Effects of stress on cognitive task performance: the role of working memory capacity
thesisposted on 28.03.2022, 18:25 by David Samuel Loe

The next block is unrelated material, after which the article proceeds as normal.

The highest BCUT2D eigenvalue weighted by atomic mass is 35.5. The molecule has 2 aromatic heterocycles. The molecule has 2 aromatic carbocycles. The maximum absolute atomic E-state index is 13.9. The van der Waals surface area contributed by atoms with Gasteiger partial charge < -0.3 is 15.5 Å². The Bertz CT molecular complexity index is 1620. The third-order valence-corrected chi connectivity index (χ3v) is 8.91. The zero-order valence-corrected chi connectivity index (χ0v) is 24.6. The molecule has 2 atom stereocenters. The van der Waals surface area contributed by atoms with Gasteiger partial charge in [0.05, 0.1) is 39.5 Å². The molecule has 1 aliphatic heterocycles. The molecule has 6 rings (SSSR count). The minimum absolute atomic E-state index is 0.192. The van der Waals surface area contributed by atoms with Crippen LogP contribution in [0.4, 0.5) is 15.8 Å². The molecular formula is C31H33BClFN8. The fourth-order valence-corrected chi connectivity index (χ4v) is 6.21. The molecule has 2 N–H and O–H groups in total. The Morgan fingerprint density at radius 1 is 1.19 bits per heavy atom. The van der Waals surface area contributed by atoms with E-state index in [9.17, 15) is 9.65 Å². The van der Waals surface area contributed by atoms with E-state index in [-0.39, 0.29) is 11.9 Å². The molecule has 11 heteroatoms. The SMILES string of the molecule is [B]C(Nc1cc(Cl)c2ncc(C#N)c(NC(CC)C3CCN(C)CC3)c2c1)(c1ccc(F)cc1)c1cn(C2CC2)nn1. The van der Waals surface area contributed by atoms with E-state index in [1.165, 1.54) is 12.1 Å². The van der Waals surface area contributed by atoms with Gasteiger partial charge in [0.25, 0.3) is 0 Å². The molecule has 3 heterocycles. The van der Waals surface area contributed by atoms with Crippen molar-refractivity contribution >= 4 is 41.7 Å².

Major formulations of stress are presented (Cannon, 1932; Selye, 1951-1956) both to clarify the nature of what has proved to be a familiar but vague construct, and also to provide background to the theoretical context (see Koolhaas et al., 2013, for a review). In Chapter 1, the interplay between stress and Working Memory (WM) is introduced where WM: (a) represents a ‘domain-free’ or ‘domain-general’ ability to control attention, (b) is separable from short-term memory (STM), and (c) is an important component of the cognitive architecture most affected by stress (Schoofs, Preuss, & Wolf, 2008; and Wolf & Smeets,2009). Current immediate-memory theories (e.g., cognitive interference theories; see Eysenck, Derakshan, Santos, & Calvo, 2007) are reviewed in the following chapters, chapters 2 and 3, which represent a robust approach to stress and cognition. The main focus is on anxiety––a form of stress (Mauricio, 2009)––within general populations rather than within anxious ones, and there is an emphasis on individual difference characteristics in anxiety as a disposition or trait, typically assessed by self-report scales of anxiety such as Spielberger’s State-Trait Anxiety Inventory. Two hypotheses are developed and tested using the results obtained from two separate studies, Study 1 (Chapter 4) using traditional paper and pencil measures of anxiety, and Study2 (Chapter 5) using more physiological measures, including galvanic skin conductance and heart rate variance. The first hypothesis examined the impact both of domain-general and domain-specific individual difference characteristics on performance in a complex aviation task environment (cf. Sohn & Doane, 2003). Results indicated that increase in WM capacity (WMc, i.e., domain-general attention) reduces the role of domain-specific skill variables (or incoming ability e.g., experience and training). The second hypothesis tested an interaction hypothesis to determine whether a combination of high WMc and high anxiety would predict variance in a complex aviation task environment. A criterion measure of task performance (‘flight error’) was related to the predictor measures, where flight error was reduced in high anxious individuals with high WMc. A second Study sought to further assess the interplay between the study variables, assessing whether the results of Study 1 could be replicated in a more stressful context. A stimulation shock box, together with the threat of shock, was used to ensure that “lasting affect was actually elicited” (Shackman et al., 2006, p. 42). The same hypotheses were tested again and generally confirmed the findings of Study 1, except this time in what was evidently a stressful context. Physiological measures of galvanic skin conductance and heart rate variance were also captured and confirmed the presence of the target emotion. Overall, the results suggest that although threat-based cognition (i.e., anxiety) is often associated with some underlying restriction in the functional capacity of WM, it may also, given particular conditions, be associated with recruitment of attentional control, depending on the processing resources available. More generally, the present thesis accords with theories of attention for complex cognitive tasks and is consistent with a recent review by Eysenck et al. (2007, but see also Eysenck & Derakshan, 2011).